Ethical considerations

Prior to the first interview women were informed about the objective of the study and provided informed consent. Arrangements were made for the study project to pay all health related expenses of the mothers and children participating in the study. The study was granted ethical approval from the Ethics Committee of the Institute of Psychiatry, King's College London, and National Ethics Review Committee based in the Ethiopian Science and Technology Agency.

Study design and participants

This paper is part of the P-MaMiE cohort study designed to assess the predictors of short and intermediate term infant health and nutritional outcomes [25]. The sample size was determined to address objectives of the P-MaMiE project other than those addressed within this paper. Eligible women were between the ages of 15 and 49 years, able to speak Amharic (the official language of Ethiopia), living in the DSS and in the third trimester of pregnancy during the study recruitment period (July 2005 to February 2006). The women were identified by DSS enumerators in the course of their 3-monthly surveillance interviews and, after giving informed consent, were interviewed by the project data collectors. These data collectors were women who had completed high school education and who worked exclusively on the P-MaMiE project. The project data collectors administered questionnaires covering all the pregnancy and post-partum variables. The data collectors, DSS enumerators and health post CHAs were trained to accurately carry out anthropometric measurements.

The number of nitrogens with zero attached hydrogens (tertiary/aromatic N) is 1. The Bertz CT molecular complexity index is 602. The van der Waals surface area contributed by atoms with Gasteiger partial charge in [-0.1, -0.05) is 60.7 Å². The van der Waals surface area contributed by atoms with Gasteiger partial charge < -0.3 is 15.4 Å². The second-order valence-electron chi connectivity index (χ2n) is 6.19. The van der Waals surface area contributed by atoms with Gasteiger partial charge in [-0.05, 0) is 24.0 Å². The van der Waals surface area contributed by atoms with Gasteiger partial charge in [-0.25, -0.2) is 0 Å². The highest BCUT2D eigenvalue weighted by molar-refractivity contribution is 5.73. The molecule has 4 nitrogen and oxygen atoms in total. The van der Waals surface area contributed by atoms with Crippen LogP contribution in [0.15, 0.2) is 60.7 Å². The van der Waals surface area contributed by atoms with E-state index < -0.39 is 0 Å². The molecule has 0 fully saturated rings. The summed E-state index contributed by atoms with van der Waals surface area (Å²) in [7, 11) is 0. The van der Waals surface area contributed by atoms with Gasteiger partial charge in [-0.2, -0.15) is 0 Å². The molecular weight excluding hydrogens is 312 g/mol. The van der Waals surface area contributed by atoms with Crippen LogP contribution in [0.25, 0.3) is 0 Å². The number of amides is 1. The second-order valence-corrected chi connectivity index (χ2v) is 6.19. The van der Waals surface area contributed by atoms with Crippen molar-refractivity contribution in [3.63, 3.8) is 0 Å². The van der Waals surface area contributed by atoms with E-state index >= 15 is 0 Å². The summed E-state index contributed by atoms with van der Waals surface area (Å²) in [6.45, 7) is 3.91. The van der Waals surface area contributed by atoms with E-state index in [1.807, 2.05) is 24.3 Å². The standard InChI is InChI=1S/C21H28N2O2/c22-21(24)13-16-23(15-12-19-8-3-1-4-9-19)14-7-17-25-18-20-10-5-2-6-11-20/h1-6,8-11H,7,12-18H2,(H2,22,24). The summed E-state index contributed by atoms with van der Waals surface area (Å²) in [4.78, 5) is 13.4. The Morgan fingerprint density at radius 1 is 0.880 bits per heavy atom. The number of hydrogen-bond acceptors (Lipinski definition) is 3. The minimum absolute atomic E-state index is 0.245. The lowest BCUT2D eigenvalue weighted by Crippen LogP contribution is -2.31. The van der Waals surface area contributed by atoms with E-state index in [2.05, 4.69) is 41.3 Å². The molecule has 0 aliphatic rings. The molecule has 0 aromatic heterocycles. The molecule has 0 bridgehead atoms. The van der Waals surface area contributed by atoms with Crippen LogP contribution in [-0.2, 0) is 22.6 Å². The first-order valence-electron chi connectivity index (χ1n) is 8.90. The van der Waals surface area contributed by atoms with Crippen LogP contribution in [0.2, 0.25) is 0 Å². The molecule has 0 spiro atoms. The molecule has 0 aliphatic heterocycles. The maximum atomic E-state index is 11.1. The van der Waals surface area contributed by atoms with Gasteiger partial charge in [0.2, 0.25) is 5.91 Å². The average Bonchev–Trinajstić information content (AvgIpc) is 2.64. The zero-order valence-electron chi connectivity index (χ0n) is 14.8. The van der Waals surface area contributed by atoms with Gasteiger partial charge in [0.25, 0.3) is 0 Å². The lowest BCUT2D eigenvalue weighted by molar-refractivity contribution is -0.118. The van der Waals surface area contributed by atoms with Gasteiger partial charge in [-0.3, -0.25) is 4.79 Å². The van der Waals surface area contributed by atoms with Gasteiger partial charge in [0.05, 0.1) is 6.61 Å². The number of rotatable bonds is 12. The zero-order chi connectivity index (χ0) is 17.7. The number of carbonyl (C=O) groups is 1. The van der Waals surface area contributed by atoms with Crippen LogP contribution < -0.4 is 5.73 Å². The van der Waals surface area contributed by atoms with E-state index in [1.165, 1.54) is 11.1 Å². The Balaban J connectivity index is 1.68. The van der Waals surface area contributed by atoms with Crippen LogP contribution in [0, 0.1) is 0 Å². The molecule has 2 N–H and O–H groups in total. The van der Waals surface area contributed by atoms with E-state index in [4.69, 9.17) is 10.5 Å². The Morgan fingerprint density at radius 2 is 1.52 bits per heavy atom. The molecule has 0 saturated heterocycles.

Birth weight

In six of the nine rural sub-districts, CHAs were trained to measure birth weight using SECA 725 scales measuring to an accuracy of 10 g. The CHAs live and work in the sub-district and are well-known to the women. After giving birth, participating women were requested to inform the CHA of the birth so as to enable the neonate to be weighed within 24 to 48 hours of birth. Birth weights were not measured in the remaining four sub-districts as no suitable health worker was available.

Delivery circumstances